The Expanded Universe anthology of intertwined short stories, Tales from the Mos Eisley Cantina, edited by Kevin J. Anderson, explores the cantina and its clientele further. The book names the establishment as "Chalmun's Cantina", introducing its proprietor as a Wookiee named Chalmun; it also reveals that the bartender is named Wuher. The book also explores the reasons for the cantina's ban on droids: the bartender claims to dislike everyone, but lashes out at droids because they are the only thing that will not try to fight back; the proprietor Chalmun does not tolerate droids because they do not drink, and therefore occupy valuable space. The backstory of the cantina's resident swing band is also expanded in the short stories "We Don't Do Weddings: The Band's Tale" by Kathy Tyers and "Empire Blues" by Daniel Keys Moran. The band is named as Figrin D'an and the Modal Nodes and it is revealed that the players belong to a race called Bith. Their main musical number is also given a title, "Mad About Me".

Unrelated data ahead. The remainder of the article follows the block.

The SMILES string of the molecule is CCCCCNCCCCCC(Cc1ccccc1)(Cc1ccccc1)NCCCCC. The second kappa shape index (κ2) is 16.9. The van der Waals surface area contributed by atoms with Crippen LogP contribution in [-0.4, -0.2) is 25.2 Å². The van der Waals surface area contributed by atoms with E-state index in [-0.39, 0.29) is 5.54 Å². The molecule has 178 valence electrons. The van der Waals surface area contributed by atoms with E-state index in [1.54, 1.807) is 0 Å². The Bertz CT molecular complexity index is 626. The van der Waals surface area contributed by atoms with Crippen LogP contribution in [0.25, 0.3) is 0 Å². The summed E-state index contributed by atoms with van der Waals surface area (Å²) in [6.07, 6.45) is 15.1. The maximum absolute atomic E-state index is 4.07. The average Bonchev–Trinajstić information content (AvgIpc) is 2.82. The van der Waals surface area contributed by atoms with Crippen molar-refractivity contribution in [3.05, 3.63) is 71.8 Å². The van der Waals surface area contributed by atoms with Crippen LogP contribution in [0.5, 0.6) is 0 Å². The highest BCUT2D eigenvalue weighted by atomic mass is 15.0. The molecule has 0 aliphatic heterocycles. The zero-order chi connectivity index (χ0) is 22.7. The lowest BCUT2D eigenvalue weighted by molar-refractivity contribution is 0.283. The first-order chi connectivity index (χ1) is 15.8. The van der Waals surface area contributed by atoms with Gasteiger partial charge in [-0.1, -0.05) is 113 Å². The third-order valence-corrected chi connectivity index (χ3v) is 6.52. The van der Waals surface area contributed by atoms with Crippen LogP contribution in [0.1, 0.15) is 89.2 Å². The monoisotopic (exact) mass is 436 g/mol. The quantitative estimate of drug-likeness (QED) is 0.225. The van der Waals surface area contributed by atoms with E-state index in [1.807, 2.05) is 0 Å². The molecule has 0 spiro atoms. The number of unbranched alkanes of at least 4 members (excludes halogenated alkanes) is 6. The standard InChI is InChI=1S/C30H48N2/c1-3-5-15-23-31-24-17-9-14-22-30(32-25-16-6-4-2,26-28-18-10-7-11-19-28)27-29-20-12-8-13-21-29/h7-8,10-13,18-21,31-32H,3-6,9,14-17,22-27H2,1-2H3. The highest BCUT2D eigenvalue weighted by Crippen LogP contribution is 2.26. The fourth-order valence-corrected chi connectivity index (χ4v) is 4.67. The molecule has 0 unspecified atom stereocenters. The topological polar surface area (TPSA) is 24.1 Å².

The first view of Mos Eisley in Star Wars is actually a shot of Death Valley in California from the Dante's View lookout, with a matte painting added in the distance. The actual filming on location took place on the Tunisian island of Djerba.